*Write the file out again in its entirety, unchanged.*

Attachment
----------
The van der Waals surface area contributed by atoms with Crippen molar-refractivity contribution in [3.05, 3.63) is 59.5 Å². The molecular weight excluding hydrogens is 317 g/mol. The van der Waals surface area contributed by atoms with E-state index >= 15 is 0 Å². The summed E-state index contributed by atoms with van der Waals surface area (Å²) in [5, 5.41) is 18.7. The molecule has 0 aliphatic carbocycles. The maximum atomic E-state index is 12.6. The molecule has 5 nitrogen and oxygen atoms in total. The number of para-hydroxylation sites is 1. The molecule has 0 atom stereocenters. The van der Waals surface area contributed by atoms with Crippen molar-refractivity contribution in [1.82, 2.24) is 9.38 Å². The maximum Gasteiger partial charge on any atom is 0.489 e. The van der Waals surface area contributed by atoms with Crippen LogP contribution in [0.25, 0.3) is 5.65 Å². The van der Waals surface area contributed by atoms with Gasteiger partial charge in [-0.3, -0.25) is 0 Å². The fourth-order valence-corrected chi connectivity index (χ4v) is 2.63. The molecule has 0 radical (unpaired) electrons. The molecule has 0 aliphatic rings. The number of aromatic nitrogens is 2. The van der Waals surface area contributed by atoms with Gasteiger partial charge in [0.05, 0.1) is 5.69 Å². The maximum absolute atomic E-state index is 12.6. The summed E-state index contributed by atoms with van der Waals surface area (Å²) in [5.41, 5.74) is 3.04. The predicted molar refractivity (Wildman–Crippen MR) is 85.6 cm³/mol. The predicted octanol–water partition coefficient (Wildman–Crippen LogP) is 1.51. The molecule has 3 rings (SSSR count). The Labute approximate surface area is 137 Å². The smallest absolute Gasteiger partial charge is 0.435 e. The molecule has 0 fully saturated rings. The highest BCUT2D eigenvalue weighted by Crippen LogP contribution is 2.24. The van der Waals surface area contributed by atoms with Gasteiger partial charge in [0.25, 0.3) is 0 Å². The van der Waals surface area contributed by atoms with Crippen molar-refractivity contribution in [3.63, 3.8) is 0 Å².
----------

The van der Waals surface area contributed by atoms with Crippen molar-refractivity contribution in [3.05, 3.63) is 59.5 Å². The molecular weight excluding hydrogens is 317 g/mol. The van der Waals surface area contributed by atoms with E-state index >= 15 is 0 Å². The summed E-state index contributed by atoms with van der Waals surface area (Å²) in [5, 5.41) is 18.7. The molecule has 0 aliphatic carbocycles. The maximum atomic E-state index is 12.6. The molecule has 5 nitrogen and oxygen atoms in total. The number of para-hydroxylation sites is 1. The molecule has 0 atom stereocenters. The van der Waals surface area contributed by atoms with Crippen molar-refractivity contribution in [1.82, 2.24) is 9.38 Å². The maximum Gasteiger partial charge on any atom is 0.489 e. The van der Waals surface area contributed by atoms with Crippen LogP contribution in [0.25, 0.3) is 5.65 Å². The van der Waals surface area contributed by atoms with Gasteiger partial charge in [-0.3, -0.25) is 0 Å². The fourth-order valence-corrected chi connectivity index (χ4v) is 2.63. The molecule has 0 radical (unpaired) electrons. The molecule has 0 aliphatic rings. The number of aromatic nitrogens is 2. The van der Waals surface area contributed by atoms with Gasteiger partial charge in [0.05, 0.1) is 5.69 Å². The maximum absolute atomic E-state index is 12.6. The summed E-state index contributed by atoms with van der Waals surface area (Å²) in [5.41, 5.74) is 3.04. The predicted molar refractivity (Wildman–Crippen MR) is 85.6 cm³/mol. The predicted octanol–water partition coefficient (Wildman–Crippen LogP) is 1.51. The molecule has 3 rings (SSSR count). The Labute approximate surface area is 137 Å². The smallest absolute Gasteiger partial charge is 0.435 e. The molecule has 0 fully saturated rings. The highest BCUT2D eigenvalue weighted by Crippen LogP contribution is 2.24. The van der Waals surface area contributed by atoms with Gasteiger partial charge in [0.25, 0.3) is 0 Å². The van der Waals surface area contributed by atoms with Crippen molar-refractivity contribution in [3.63, 3.8) is 0 Å².